NEW YORK (Reuters) - Oil prices slid on Monday after a plan by major oil producers to freeze production was scuttled, but a Kuwaiti oil industry strike helped the market pare losses and settle off the day’s lows.
The strike crippled more than 60 percent of Kuwait’s crude output, lending support to price benchmarks such as Brent and Dubai. [nL3N17L282]
Brent tumbled as much as 7 percent earlier on Monday after oil majors from the Organization of the Petroleum Exporting Countries and non-OPEC Russia failed to reach agreement on a plan to freeze output at a meeting in Doha, Qatar. [nL5N17K02F]
“The material loss in production from the Kuwait strike has helped the oil market forget about the farce from Doha,” said Matt Smith, director of commodity research at the New York-headquartered Clipperdata.
Brent settled down 19 cents, or 0.4 percent, at $42.91 a barrel. It had fallen $3 earlier in the session.
U.S. crude’s West Texas Intermediate (WTI) benchmark closed down 58 cents, or 1.4 percent, at $39.78 a barrel, after sliding to $37.61 at the day’s low.
While fallout from the Doha plan could weigh on a nascent recovery in oil prices, the market may not tumble as much as it did earlier this year, when Brent hit 12-year lows of around $27 in late January, some analysts said.
“Gradually declining non-OPEC production as well as planned maintenance in the face of resilient oil demand in Q1 have recently pointed to improving oil fundamentals,” analysts at Goldman Sachs said in a note, referring to the first quarter.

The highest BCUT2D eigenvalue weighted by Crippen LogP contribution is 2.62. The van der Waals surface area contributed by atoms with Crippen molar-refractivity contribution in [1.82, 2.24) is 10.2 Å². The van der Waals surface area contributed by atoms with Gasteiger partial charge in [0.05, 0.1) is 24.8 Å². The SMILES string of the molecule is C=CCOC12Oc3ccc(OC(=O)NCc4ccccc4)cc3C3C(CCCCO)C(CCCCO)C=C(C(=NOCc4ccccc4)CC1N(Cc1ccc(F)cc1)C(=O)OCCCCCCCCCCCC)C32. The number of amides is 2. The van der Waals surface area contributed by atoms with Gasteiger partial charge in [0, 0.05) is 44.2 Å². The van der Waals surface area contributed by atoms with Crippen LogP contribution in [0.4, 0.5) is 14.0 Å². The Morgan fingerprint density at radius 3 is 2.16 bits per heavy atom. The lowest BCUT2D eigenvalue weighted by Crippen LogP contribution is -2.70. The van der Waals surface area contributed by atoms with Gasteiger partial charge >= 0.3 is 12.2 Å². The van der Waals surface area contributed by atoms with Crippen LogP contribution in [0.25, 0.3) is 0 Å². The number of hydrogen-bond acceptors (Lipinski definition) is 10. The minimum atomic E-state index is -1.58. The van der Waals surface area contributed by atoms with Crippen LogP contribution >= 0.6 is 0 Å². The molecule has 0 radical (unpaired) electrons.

A weakening dollar and the mostly steady climb in global equities since February have supported oil too. [USD/] [.N]
“While a few forecasters may be dusting off some old $20 WTI expectations as a result of the Doha outcome, we expect solid support in nearby WTI at the $35 mark,” Jim Ritterbusch at Chicago oil consultancy Ritterbusch & Associates said.
Still, some investors piled on bearish options on U.S. crude, fearing the market may retest 2003 lows of around $26 struck in February. Open interest in WTI’s June puts that allow the holder to sell at $35 per barrel hit a record high above 36,000, up 8 percent from Thursday and more than double levels seen in January. [nL3N17L4IC]
A Reuters poll, meanwhile, showed U.S. crude inventories as a whole rose 2.1 million barrels last week, even as market intelligence firm Genscape issued data suggesting a near 860,000-barrels decline at the Cushing, Oklahoma delivery point for WTI in the week to April 15. [nL2N17L1IX]
Additional reporting by Devika Krishna Kumar in NEW YORK and Libby George in LONDON; Editing by Marguerita Choy and Bernadette Baum